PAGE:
In a similar incident, Harvard psychiatrists Joseph Biederman, MD, Thomas Spencer, MD, and Timothy Wilens, MD, were similarly identified by Senate investigators for failure to report industry income exceeding $1 million each. These failures of disclosure appeared to violate institutional disclosure requirements, and also raised red flags because of these researchers’ advocacy of unapproved uses of psychiatric medicines in children.(3)
Explore this issue:April 2009
What’s the Problem?
While stories such as these should not be sensationalized, they can serve to provide an opportunity for professional introspection. A simple search of the blogosphere provides a glimpse of public opinion as it relates to the perception of relationships between the medical profession and industry.(4) Further, medical students have become more vocal in expressing misgivings about the potential ill effects of industry influences on medical education.(5,6) So it stands to reason that these revelations should also serve as a signal within the medical community itself. A recent national survey of 3167 US physicians revealed the extent to which physicians and industry are entwined. In this study, 94% of physicians reported at least some type of relationship with industry in the form of receipt of food (83%), drug samples (74%), support for CME or professional meetings (35%), or remuneration for consulting, speaking, or enrollment in clinical trials (28%).(7)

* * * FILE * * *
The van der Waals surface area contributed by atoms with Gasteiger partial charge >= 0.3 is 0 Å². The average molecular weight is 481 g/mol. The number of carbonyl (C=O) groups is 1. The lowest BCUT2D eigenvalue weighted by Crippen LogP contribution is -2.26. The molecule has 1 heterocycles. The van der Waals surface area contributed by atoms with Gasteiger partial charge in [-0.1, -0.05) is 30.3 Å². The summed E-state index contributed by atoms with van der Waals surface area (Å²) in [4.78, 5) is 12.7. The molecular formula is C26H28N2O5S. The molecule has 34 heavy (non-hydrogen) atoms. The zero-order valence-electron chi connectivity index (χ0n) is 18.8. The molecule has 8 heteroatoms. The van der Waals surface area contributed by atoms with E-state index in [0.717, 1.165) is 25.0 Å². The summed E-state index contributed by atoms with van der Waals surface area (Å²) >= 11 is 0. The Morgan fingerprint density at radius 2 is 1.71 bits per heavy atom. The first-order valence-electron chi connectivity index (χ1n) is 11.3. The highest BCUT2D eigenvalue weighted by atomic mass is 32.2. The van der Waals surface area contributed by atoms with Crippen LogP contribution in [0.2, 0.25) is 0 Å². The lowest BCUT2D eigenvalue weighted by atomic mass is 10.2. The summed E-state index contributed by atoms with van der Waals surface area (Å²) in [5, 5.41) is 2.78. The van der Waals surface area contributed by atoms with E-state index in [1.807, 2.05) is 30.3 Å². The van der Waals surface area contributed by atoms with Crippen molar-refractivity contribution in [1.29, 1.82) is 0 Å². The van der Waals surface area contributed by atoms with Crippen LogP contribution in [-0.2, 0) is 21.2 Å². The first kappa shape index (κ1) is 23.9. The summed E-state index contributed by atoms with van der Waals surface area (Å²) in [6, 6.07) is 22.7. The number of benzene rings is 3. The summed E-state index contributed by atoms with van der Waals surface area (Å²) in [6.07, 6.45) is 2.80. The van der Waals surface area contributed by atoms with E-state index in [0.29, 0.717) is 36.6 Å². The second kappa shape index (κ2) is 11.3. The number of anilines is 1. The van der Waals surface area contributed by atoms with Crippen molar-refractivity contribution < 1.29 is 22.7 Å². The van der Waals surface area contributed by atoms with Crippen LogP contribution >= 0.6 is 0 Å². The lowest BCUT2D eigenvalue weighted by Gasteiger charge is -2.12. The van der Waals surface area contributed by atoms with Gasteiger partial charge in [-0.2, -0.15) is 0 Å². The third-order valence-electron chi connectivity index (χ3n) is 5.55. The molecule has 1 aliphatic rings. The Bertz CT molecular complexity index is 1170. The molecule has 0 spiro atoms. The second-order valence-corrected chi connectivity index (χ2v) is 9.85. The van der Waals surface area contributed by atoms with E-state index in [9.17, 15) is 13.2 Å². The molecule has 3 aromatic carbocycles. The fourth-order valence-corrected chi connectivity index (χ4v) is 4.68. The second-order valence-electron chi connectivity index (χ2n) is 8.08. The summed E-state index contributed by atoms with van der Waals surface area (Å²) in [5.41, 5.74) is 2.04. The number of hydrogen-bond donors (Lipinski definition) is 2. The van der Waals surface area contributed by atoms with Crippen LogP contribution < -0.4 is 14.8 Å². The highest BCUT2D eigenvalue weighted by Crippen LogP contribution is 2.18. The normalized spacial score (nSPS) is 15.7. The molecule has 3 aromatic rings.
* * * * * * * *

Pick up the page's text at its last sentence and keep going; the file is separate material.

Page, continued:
In such an environment, it becomes understandable how the line between the medical profession and industry becomes blurred. In a statement recorded in the Wall Street Journal, Dr. Nemeroff contended that his lectures weren’t product-specific but were limited to general medical topics such as depression and bipolar disorder. As a part of an investigation of Dr. Nemeroff, Emory found that his speaker slides and interviews with attendees at presentations supported that contention.(8) In fact, Dr. Nemeroff crossed no line by receiving payment for working with GSK. The problem arose from failing to disclose financial arrangements that could ultimately affect patient care. In that simple omission, the line that separates professionalism from commercialism became smudged.(9)
Disclosure: Is It Enough?
For years, the medical profession has relied primarily on financial disclosure as a means by which to deal with the issue of conflict of interest. This process of disclosure is intended to provide the necessary information that allows audiences or readers to identify and resolve bias.(10) However, the assumption that the act of disclosure alone eliminates conflict and provides transparency has been challenged. Dana and Loewenstein, in a commentary on the social science of gifts and their impact on bias, cite a large body of evidence linking financial conflict of interest with unintended bias.(11) The authors note ample data that strongly suggests an individual’s judgment of fairness is biased by his or her own self-interest, and that this bias is frequently unrecognized.